Try FHA loans

FHA loans are approved by the Federal Housing Administration. They allow borrowers increased access to lower interest rates, which are insured by the federal government.

Accept higher interest rates

Dealing with the reality of higher interest rates on your loan will be important for most people purchasing a house with less than perfect credit.

It’s not ideal, but there are ways to work this challenge into your family’s finances.

Saving up and making a larger down payment will save on interest and smart budgeting will allow you to pay your mortgage off faster.

In any case, understanding how to budget for your home loan payments is key for anyone – good or bad credit.

Explore all options

Some home sellers take on the role of lender and provide seller financing options.

This is a line of credit directly between the buyer and seller of the house that is used to facilitate some transactions.

Although only about 10% of sellers will be interested in exploring this option, it can serve as an excellent alternative when traditional loans are unavailable.

If all else fails, sometimes the best option is to hold off for a couple years in order to save money and improve your credit.

The credit boost gained in two years can often mean the difference between an affordable interest rate and one that is unmanageable. Having the ability to pay more up front will mean lower house payments overall.

What is mortgage insurance and how can I avoid it?

With an upfront fee and monthly installments, mortgage insurance is an added expense you need to consider when purchasing your new home.

It may just make or break your purchase decision. Here’s what you need to know about it.

What is mortgage insurance?

Though it’s paid by the borrower, mortgage insurance protects the lender in case the borrower defaults. It’s insurance for the lender, not you.

Why do lenders charge mortgage insurance?

Loaning money to anyone is a risk, and lenders lower that risk by charging borrowers for mortgage insurance.

Though mortgage insurance makes home buying a little less appealing, it nonetheless makes it more available to many Americans by making the qualification process easier. With it, many are able to qualify who would have once been denied.

It might seem contrary to what you would think, but anyone who is unable to put 20% down is the real benefactor of mortgage insurance.

Are there different types of mortgage insurance?

Yes, but not really. Depending on what loan you use to purchase your house, there is a different nomenclature for the mortgage insurance. In essence, they’re all basically the same (though some come with higher rates).

Does mortgage insurance go away?

PMI, which applies to conventional loans, will automatically go away after you reach 22% equity (or 78% LTV); however, you can request for it to go away once you’ve reached 20%.

For FHA loan mortgage insurance, MIP exists for the entire span of the loan. If you want to get rid of it, you’re going to have to refinance to a non-FHA loan.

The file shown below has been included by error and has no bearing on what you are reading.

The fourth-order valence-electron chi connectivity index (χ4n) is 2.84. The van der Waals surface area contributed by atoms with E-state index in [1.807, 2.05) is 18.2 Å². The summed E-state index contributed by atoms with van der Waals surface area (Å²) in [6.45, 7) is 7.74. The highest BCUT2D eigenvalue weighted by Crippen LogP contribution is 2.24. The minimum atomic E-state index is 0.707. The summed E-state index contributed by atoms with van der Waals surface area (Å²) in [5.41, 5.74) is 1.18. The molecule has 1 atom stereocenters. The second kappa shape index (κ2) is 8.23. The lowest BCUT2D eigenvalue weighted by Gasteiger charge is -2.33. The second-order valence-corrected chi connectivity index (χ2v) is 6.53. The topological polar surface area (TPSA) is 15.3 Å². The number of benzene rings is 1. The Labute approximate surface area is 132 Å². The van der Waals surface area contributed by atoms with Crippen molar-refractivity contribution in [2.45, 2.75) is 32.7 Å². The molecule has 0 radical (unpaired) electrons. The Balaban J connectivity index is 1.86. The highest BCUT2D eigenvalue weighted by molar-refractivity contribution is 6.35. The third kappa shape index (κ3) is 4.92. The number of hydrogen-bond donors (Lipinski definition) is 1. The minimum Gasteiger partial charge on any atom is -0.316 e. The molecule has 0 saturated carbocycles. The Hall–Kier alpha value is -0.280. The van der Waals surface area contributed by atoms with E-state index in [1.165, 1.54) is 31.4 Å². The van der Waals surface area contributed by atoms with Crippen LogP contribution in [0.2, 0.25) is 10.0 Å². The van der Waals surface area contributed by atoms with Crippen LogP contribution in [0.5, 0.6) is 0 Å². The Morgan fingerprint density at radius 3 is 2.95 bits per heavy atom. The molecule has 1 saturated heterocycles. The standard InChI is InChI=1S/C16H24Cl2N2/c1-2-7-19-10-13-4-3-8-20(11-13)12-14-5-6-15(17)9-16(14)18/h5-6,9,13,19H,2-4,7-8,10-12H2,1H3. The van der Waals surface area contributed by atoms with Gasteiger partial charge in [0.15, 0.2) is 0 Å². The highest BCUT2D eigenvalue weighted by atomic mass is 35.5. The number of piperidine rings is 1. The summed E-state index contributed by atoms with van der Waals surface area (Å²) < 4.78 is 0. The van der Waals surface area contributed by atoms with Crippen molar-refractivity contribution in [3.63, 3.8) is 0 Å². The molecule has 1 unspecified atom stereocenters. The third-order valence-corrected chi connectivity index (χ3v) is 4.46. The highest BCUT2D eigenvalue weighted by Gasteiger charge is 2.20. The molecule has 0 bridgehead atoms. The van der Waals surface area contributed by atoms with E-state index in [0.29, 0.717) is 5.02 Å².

Another option (for non-FHA loans) is to get your house reappraised. If your home’s value has raised significantly enough, your lender may consider dropping PMI.

How do I avoid mortgage insurance?

The only way to avoid mortgage insurance is to make a 20% down payment or to use a second mortgage.

Known as a piggyback loan, you take out a loan for 80% of the purchase price and then take out a second loan to cover the remaining amount.

Doing this, you have to make sure that the combined mortgage payments are not higher than the cost of a single mortgage with insurance. Typically, second mortgages come with higher interest rates, so you’ll definitely want to do the math before you decide!

Choosing the best mortgage loan for you

Before approaching a lender and starting the process of filling out a mortgage loan application, you can benefit from an understanding of the different types of mortgages available and the advantages and disadvantages of each.

How do USDA loans compare to other loans?

Assuming you want to buy in either a rural or suburban area, and you meet the income limits, here are some things to consider when choosing a USDA loan over a FHA loan, conventional loan, or VA loan.

USDA Loan vs. FHA Loan
The interest rate is normally .5% higher for an FHA loan. USDA loans also come with 100% financing, meaning you don’t have to make a down payment. FHA loans require 3.5% for credit scores 580 and above and 10% for scores 500-579.

USDA Loan vs. Conventional Loan
The USDA loan requires a higher credit score of 640, but that does not mean you can’t get a USDA loan if it’s lower. Conventional loans usually require a credit score of 620, but that depends on the lender.

USDA Loan vs. VA Loan
For a VA loan, you must have served in the U.S. military. Both offer zero down payment options. However, with VA loans, there aren’t any income limitations nor are there purchase area restrictions.

It can be challenging to keep up with everything

During the home loan application process, you may be asked to provide a wealth of information or documents.

Get a jump start by downloading our homebuying application checklist that lists the various application documents you may be asked to provide as part of your mortgage application.

Use our Homebuying Application Checklist

Get a jump start with a lists the various application documents you may be asked to provide as part of your mortgage application.

Get the checklist

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The team at Herring Bank were knowledgeable, patient, and always available to answer questions or address concerns as we moved through the buying process.

James O. | customer since 2019

From shopping for a new house to closing

You’ve been pre-approved. You’ve found a realtor. Your budget is set. You’re ready! Right!?

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Herring Bank walked us through the process, answered each and everyone of our questions along the way and we felt like he really had our backs during this process.

Trina B. | customer since 2017